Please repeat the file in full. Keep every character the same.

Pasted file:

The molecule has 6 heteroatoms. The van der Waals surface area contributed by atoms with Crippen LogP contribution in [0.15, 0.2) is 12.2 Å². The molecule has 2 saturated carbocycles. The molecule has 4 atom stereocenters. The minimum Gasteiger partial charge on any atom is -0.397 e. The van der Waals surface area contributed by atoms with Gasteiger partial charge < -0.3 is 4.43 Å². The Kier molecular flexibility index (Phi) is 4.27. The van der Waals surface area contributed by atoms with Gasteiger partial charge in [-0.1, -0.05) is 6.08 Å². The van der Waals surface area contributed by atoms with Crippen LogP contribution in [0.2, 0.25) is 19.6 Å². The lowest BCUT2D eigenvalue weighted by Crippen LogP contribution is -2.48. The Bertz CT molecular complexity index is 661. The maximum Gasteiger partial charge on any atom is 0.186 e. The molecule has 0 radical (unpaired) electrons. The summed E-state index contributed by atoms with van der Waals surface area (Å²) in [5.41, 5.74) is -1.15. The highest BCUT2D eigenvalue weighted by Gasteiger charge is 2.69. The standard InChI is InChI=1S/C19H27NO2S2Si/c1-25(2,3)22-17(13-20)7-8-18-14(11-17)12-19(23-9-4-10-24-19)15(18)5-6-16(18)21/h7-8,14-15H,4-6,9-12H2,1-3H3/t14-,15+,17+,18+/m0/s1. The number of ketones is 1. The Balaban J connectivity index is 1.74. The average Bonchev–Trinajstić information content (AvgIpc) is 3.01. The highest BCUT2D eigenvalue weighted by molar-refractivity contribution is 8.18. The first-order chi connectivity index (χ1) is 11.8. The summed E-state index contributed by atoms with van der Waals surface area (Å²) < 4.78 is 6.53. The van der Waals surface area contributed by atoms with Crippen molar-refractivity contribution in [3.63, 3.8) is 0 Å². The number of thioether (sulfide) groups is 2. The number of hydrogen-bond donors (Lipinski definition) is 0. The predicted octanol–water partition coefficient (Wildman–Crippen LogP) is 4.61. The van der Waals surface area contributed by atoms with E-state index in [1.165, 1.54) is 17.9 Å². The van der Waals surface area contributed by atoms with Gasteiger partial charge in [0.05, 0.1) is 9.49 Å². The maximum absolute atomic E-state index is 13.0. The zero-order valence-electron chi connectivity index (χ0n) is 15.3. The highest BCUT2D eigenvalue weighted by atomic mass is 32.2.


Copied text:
The molecule has 6 heteroatoms. The van der Waals surface area contributed by atoms with Crippen LogP contribution in [0.15, 0.2) is 12.2 Å². The molecule has 2 saturated carbocycles. The molecule has 4 atom stereocenters. The minimum Gasteiger partial charge on any atom is -0.397 e. The van der Waals surface area contributed by atoms with Gasteiger partial charge < -0.3 is 4.43 Å². The Kier molecular flexibility index (Phi) is 4.27. The van der Waals surface area contributed by atoms with Gasteiger partial charge in [-0.1, -0.05) is 6.08 Å². The van der Waals surface area contributed by atoms with Crippen LogP contribution in [0.2, 0.25) is 19.6 Å². The lowest BCUT2D eigenvalue weighted by Crippen LogP contribution is -2.48. The Bertz CT molecular complexity index is 661. The maximum Gasteiger partial charge on any atom is 0.186 e. The molecule has 0 radical (unpaired) electrons. The summed E-state index contributed by atoms with van der Waals surface area (Å²) in [5.41, 5.74) is -1.15. The highest BCUT2D eigenvalue weighted by Gasteiger charge is 2.69. The standard InChI is InChI=1S/C19H27NO2S2Si/c1-25(2,3)22-17(13-20)7-8-18-14(11-17)12-19(23-9-4-10-24-19)15(18)5-6-16(18)21/h7-8,14-15H,4-6,9-12H2,1-3H3/t14-,15+,17+,18+/m0/s1. The number of ketones is 1. The Balaban J connectivity index is 1.74. The average Bonchev–Trinajstić information content (AvgIpc) is 3.01. The highest BCUT2D eigenvalue weighted by molar-refractivity contribution is 8.18. The first-order chi connectivity index (χ1) is 11.8. The summed E-state index contributed by atoms with van der Waals surface area (Å²) < 4.78 is 6.53. The van der Waals surface area contributed by atoms with Crippen molar-refractivity contribution in [3.63, 3.8) is 0 Å². The number of thioether (sulfide) groups is 2. The number of hydrogen-bond donors (Lipinski definition) is 0. The predicted octanol–water partition coefficient (Wildman–Crippen LogP) is 4.61. The van der Waals surface area contributed by atoms with E-state index in [1.165, 1.54) is 17.9 Å². The van der Waals surface area contributed by atoms with Gasteiger partial charge in [0.05, 0.1) is 9.49 Å². The maximum absolute atomic E-state index is 13.0. The zero-order valence-electron chi connectivity index (χ0n) is 15.3. The highest BCUT2D eigenvalue weighted by atomic mass is 32.2.